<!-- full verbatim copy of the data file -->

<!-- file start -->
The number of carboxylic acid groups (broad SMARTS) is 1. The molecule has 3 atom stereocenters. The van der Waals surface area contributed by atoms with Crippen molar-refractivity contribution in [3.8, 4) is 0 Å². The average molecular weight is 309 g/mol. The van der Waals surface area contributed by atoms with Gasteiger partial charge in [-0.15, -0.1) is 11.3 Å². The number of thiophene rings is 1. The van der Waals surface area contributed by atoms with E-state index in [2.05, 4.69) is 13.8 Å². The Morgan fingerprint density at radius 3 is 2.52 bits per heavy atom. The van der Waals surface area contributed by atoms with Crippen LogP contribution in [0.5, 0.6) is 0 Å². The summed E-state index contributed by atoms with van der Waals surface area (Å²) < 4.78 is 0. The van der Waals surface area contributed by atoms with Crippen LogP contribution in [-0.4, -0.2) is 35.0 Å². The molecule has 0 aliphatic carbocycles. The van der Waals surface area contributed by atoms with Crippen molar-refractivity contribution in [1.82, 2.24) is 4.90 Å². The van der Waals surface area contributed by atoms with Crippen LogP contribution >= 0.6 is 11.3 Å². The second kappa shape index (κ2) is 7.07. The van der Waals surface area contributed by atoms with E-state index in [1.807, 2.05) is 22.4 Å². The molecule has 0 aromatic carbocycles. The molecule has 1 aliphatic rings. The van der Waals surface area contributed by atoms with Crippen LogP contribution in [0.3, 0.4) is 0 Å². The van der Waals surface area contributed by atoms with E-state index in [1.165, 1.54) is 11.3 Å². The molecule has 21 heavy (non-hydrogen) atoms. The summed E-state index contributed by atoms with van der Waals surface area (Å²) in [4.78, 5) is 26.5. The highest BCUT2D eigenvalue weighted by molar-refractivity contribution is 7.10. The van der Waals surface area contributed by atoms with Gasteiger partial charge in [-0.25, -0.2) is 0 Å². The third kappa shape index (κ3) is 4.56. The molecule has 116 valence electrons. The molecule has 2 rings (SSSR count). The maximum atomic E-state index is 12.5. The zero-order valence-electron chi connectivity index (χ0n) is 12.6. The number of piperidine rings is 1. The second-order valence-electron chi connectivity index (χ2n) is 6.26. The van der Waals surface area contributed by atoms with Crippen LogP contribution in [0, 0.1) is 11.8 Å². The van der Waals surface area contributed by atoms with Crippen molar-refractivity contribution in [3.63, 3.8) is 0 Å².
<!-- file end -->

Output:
The number of carboxylic acid groups (broad SMARTS) is 1. The molecule has 3 atom stereocenters. The van der Waals surface area contributed by atoms with Crippen molar-refractivity contribution in [3.8, 4) is 0 Å². The average molecular weight is 309 g/mol. The van der Waals surface area contributed by atoms with Gasteiger partial charge in [-0.15, -0.1) is 11.3 Å². The number of thiophene rings is 1. The van der Waals surface area contributed by atoms with E-state index in [2.05, 4.69) is 13.8 Å². The Morgan fingerprint density at radius 3 is 2.52 bits per heavy atom. The van der Waals surface area contributed by atoms with Crippen LogP contribution in [0.5, 0.6) is 0 Å². The summed E-state index contributed by atoms with van der Waals surface area (Å²) < 4.78 is 0. The van der Waals surface area contributed by atoms with Crippen LogP contribution in [-0.4, -0.2) is 35.0 Å². The molecule has 0 aliphatic carbocycles. The van der Waals surface area contributed by atoms with Crippen molar-refractivity contribution in [1.82, 2.24) is 4.90 Å². The van der Waals surface area contributed by atoms with Crippen LogP contribution >= 0.6 is 11.3 Å². The second kappa shape index (κ2) is 7.07. The van der Waals surface area contributed by atoms with E-state index in [1.807, 2.05) is 22.4 Å². The molecule has 0 aromatic carbocycles. The molecule has 1 aliphatic rings. The van der Waals surface area contributed by atoms with Crippen LogP contribution in [0.3, 0.4) is 0 Å². The van der Waals surface area contributed by atoms with E-state index in [1.165, 1.54) is 11.3 Å². The molecule has 21 heavy (non-hydrogen) atoms. The summed E-state index contributed by atoms with van der Waals surface area (Å²) in [4.78, 5) is 26.5. The highest BCUT2D eigenvalue weighted by molar-refractivity contribution is 7.10. The van der Waals surface area contributed by atoms with Gasteiger partial charge in [-0.25, -0.2) is 0 Å². The third kappa shape index (κ3) is 4.56. The molecule has 116 valence electrons. The molecule has 2 rings (SSSR count). The maximum atomic E-state index is 12.5. The zero-order valence-electron chi connectivity index (χ0n) is 12.6. The number of piperidine rings is 1. The second-order valence-electron chi connectivity index (χ2n) is 6.26. The van der Waals surface area contributed by atoms with Crippen LogP contribution in [0, 0.1) is 11.8 Å². The van der Waals surface area contributed by atoms with Crippen molar-refractivity contribution in [3.63, 3.8) is 0 Å².